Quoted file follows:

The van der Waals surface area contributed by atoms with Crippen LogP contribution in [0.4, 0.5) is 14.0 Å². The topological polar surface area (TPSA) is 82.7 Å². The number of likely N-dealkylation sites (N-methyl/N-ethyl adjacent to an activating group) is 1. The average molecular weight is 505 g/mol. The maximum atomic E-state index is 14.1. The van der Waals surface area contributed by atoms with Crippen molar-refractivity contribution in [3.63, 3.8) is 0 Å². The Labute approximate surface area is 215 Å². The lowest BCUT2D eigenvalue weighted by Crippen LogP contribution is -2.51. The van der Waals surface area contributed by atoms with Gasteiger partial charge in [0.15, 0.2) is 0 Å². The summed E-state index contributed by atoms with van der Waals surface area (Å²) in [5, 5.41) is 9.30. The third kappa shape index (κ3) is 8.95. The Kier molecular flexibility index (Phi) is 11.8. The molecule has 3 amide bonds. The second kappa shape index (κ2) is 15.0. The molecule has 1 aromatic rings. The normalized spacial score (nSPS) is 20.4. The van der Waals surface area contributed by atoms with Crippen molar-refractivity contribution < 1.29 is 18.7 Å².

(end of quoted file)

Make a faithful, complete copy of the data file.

The van der Waals surface area contributed by atoms with Crippen LogP contribution in [0.4, 0.5) is 14.0 Å². The topological polar surface area (TPSA) is 82.7 Å². The number of likely N-dealkylation sites (N-methyl/N-ethyl adjacent to an activating group) is 1. The average molecular weight is 505 g/mol. The maximum atomic E-state index is 14.1. The van der Waals surface area contributed by atoms with Crippen molar-refractivity contribution in [3.63, 3.8) is 0 Å². The Labute approximate surface area is 215 Å². The lowest BCUT2D eigenvalue weighted by Crippen LogP contribution is -2.51. The van der Waals surface area contributed by atoms with Gasteiger partial charge in [0.15, 0.2) is 0 Å². The summed E-state index contributed by atoms with van der Waals surface area (Å²) in [5, 5.41) is 9.30. The third kappa shape index (κ3) is 8.95. The Kier molecular flexibility index (Phi) is 11.8. The molecule has 3 amide bonds. The second kappa shape index (κ2) is 15.0. The molecule has 1 aromatic rings. The normalized spacial score (nSPS) is 20.4. The van der Waals surface area contributed by atoms with Crippen molar-refractivity contribution < 1.29 is 18.7 Å².